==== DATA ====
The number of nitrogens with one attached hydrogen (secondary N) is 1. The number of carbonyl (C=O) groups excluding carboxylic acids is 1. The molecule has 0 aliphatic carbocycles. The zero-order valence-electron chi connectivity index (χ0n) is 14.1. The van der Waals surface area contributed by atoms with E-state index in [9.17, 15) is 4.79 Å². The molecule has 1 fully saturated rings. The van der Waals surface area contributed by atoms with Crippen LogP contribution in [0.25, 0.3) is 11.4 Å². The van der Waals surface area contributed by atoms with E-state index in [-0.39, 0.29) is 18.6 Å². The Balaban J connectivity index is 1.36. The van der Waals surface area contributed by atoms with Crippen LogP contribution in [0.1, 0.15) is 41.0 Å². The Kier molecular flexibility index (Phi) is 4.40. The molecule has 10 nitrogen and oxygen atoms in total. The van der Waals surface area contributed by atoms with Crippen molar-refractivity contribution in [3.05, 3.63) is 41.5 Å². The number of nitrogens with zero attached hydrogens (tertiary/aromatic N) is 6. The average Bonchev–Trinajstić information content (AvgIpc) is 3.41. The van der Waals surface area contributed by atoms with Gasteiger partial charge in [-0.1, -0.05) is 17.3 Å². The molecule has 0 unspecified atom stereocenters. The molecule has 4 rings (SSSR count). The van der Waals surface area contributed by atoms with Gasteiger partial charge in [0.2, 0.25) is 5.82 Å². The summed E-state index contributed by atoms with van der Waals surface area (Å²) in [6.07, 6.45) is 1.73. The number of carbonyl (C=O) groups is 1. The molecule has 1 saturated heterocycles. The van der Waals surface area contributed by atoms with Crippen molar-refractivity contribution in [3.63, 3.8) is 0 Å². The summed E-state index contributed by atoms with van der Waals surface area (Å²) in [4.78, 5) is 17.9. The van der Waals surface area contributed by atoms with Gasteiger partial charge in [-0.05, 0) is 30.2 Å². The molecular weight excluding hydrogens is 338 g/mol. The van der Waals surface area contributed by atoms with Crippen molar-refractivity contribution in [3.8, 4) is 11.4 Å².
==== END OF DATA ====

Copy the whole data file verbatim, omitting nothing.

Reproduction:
The number of nitrogens with one attached hydrogen (secondary N) is 1. The number of carbonyl (C=O) groups excluding carboxylic acids is 1. The molecule has 0 aliphatic carbocycles. The zero-order valence-electron chi connectivity index (χ0n) is 14.1. The van der Waals surface area contributed by atoms with E-state index in [9.17, 15) is 4.79 Å². The molecule has 1 fully saturated rings. The van der Waals surface area contributed by atoms with Crippen LogP contribution in [0.25, 0.3) is 11.4 Å². The van der Waals surface area contributed by atoms with E-state index in [-0.39, 0.29) is 18.6 Å². The Balaban J connectivity index is 1.36. The van der Waals surface area contributed by atoms with Crippen LogP contribution in [0.1, 0.15) is 41.0 Å². The Kier molecular flexibility index (Phi) is 4.40. The molecule has 10 nitrogen and oxygen atoms in total. The van der Waals surface area contributed by atoms with Crippen molar-refractivity contribution in [3.05, 3.63) is 41.5 Å². The number of nitrogens with zero attached hydrogens (tertiary/aromatic N) is 6. The average Bonchev–Trinajstić information content (AvgIpc) is 3.41. The van der Waals surface area contributed by atoms with Gasteiger partial charge in [-0.1, -0.05) is 17.3 Å². The molecule has 0 unspecified atom stereocenters. The molecule has 4 rings (SSSR count). The van der Waals surface area contributed by atoms with Gasteiger partial charge in [0.2, 0.25) is 5.82 Å². The summed E-state index contributed by atoms with van der Waals surface area (Å²) in [6.07, 6.45) is 1.73. The number of carbonyl (C=O) groups is 1. The molecule has 1 saturated heterocycles. The van der Waals surface area contributed by atoms with Crippen molar-refractivity contribution in [3.63, 3.8) is 0 Å². The summed E-state index contributed by atoms with van der Waals surface area (Å²) in [4.78, 5) is 17.9. The van der Waals surface area contributed by atoms with Gasteiger partial charge in [-0.05, 0) is 30.2 Å². The molecular weight excluding hydrogens is 338 g/mol. The van der Waals surface area contributed by atoms with Crippen molar-refractivity contribution in [3.8, 4) is 11.4 Å².